Why you should be reading Transformers: More than Meets the Eye
Okay, considering that it is a comic book starring a group of robots that change into things based on a toy line from the 80’s that was itself cobbled together from two or three toy lines from Japan, Transformers has had a heck of a run all told. Multiple cartoons, many incredibly profitable (if not always good) movies, Grimlock — there’s a lot of history in the Transformers name. People love Transfomers, a lot of them more than I ever can or will love them.
In fact, I’m willing to admit to you here and now that until recently, I was fairly ‘meh’ on the whole Transformers idea. They had multiple continuities across several settings, each new cartoon and movie and comic series only muddied the waters further, and my favorite (Grimlock) never really gets the screen time he deserves. In fact, Grimlock’s best appearances all took place during the original comics published in the 80’s.
But one comic book has managed to get me to rethink everything about Transformers, it’s confusing canon, and whether or not I actually like the setting. Because that comic has consistently done the most to challenge the setting and its assumptions. And that comic is Transformers: More than Meets the Eye.
This isn’t going to be a review of the comic — I bought a ton of it during the big Humble Bundle sale and I’ve been working my way through it ever since. Really, all I can say is that the series upends everything you think you know about Transformers. And the best way it achieves that is through the character of Megatron.
Yes, that Megatron.
There are a host of fun, interesting characters in More than Meets the Eye (abbreviated to MTMTE by fans) but while I love seeing Rodimus’s ego overload, Ultra Magnus’ stoicism, Swerve’s… whatever that is he’s doing, Nautica’s upbeat competence, the fact of the matter is that Megatron is the best thing about this comic. And he’s still Megatron. He’s still a war leader, a bit of a maniac under the surface, gruff and ruthless — but he has an amazing arc all told. The really astonishing thing about MTMTE is that it isn’t afraid to deal with the consequences of a four million year life and all the good and evil one can rack up in that span of time. Megatron really almost serves as an objective correlative for the series, a means of imposing a kind of narrative weight you wouldn’t otherwise get.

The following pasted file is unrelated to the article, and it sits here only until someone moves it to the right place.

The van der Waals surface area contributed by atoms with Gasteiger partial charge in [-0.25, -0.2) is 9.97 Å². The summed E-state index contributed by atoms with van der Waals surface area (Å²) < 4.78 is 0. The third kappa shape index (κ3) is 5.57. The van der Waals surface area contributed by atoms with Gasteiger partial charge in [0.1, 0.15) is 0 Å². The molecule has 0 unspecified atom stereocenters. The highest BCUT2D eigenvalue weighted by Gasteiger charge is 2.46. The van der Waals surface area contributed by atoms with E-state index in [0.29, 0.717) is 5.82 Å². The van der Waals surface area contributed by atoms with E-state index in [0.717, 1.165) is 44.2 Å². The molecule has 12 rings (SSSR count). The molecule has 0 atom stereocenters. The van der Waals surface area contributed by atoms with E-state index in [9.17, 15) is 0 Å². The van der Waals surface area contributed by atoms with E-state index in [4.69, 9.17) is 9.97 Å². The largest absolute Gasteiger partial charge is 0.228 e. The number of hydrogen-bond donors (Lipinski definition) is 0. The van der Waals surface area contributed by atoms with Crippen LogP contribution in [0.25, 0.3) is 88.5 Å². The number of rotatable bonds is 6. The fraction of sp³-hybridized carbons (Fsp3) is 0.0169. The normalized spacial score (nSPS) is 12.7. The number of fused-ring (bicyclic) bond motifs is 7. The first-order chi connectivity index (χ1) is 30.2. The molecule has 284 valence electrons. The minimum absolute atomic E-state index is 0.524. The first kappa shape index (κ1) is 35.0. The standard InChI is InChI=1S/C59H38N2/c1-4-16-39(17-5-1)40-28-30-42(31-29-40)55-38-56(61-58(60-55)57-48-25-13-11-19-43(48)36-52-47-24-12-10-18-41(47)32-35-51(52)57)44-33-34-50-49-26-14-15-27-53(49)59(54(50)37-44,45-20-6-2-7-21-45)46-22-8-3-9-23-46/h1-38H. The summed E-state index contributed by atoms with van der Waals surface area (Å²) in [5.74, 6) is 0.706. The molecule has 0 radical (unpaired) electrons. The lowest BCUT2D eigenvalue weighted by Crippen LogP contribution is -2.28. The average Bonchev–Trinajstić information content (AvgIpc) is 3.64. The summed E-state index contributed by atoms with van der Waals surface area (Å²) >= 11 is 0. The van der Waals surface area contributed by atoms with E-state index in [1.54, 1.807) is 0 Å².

Not that the story is all grim, not at all. It’s actually amazingly deft, well-written, at times funny and charming, and it uses that big cast I mentioned before very gracefully to set up moments.
The story as of the most recent issues is the quest of the crew of the Last Light, lead by Rodimus in a manner as spectacularly hyperkinetic as it is surprisingly effective, as they search for the long lost Knights of Cybertron. Pretty much every member of the crew is unusual in some way, but the addition of Megatron to the crew really added a pathos and darker edge that sets up the comedic moments brilliantly. Without spoiling much, let’s just say that you get to see how someone becomes a Megatron — how good intentions and the endurance of oppression can warp a hero into a villain, and the stain that leaves on the psyche even when there’s a sincere desire to change, to be more.
Not that this is all talking heads and character moments. There’s a lot of action scenes and they’re very well done, especially considering they’re action scenes that involve giant transforming robots and in lesser hands it could be very difficult to tell what’s going on.
Frankly, in MTMTE Megatron has become the most interesting character by a long chalk and he’s up there in terms of my favorite character that the franchise has ever produced. Again, without spoiling the book, dumping too many plot details, or trying to write a massive review of the series (it’s been publishing since 2012), I can but recommend you read it. It’s a rarity in the modern comics scene — a fun, four-color action and adventure title with humor, heart, and interesting characterization. I’ve left out far, far too many interesting people (yes, the robots are people) because if I tried to cover them all this would easily be a 5000 word post.
This is a comic book where a sincere and heartfelt debate about the ethics of forcing your view of the world on society and a planet based on sitcom tropes both appear, and both work wonderfully. It’s a delight and you should read it, even if you could care less about Transformers. It’s just a fun comic, without being an empty headed one, and it’s so much better than the Bay Transformers movies it’s outright criminal. This should become the template for what this franchise wants to be.
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